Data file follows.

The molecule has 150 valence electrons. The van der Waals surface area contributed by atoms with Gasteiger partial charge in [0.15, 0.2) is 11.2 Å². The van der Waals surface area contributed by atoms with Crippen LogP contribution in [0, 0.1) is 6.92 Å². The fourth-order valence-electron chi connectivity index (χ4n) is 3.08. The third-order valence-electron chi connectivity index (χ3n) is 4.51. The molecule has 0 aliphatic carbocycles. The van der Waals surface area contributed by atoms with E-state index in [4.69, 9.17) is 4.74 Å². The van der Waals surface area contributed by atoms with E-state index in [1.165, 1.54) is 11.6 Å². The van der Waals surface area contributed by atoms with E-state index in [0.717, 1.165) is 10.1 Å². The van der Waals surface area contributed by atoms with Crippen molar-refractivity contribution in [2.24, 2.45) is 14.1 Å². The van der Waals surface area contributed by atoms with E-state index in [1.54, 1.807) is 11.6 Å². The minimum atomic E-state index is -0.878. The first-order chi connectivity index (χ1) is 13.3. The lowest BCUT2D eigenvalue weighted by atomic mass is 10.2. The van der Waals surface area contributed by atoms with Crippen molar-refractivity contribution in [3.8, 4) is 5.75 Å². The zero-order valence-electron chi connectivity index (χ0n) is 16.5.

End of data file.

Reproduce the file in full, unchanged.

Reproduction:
The molecule has 150 valence electrons. The van der Waals surface area contributed by atoms with Gasteiger partial charge in [0.15, 0.2) is 11.2 Å². The van der Waals surface area contributed by atoms with Crippen LogP contribution in [0, 0.1) is 6.92 Å². The fourth-order valence-electron chi connectivity index (χ4n) is 3.08. The third-order valence-electron chi connectivity index (χ3n) is 4.51. The molecule has 0 aliphatic carbocycles. The van der Waals surface area contributed by atoms with E-state index in [4.69, 9.17) is 4.74 Å². The van der Waals surface area contributed by atoms with E-state index in [1.165, 1.54) is 11.6 Å². The van der Waals surface area contributed by atoms with E-state index in [0.717, 1.165) is 10.1 Å². The van der Waals surface area contributed by atoms with Crippen molar-refractivity contribution in [2.24, 2.45) is 14.1 Å². The van der Waals surface area contributed by atoms with E-state index in [1.54, 1.807) is 11.6 Å². The minimum atomic E-state index is -0.878. The first-order chi connectivity index (χ1) is 13.3. The lowest BCUT2D eigenvalue weighted by atomic mass is 10.2. The van der Waals surface area contributed by atoms with Crippen molar-refractivity contribution in [3.8, 4) is 5.75 Å². The zero-order valence-electron chi connectivity index (χ0n) is 16.5.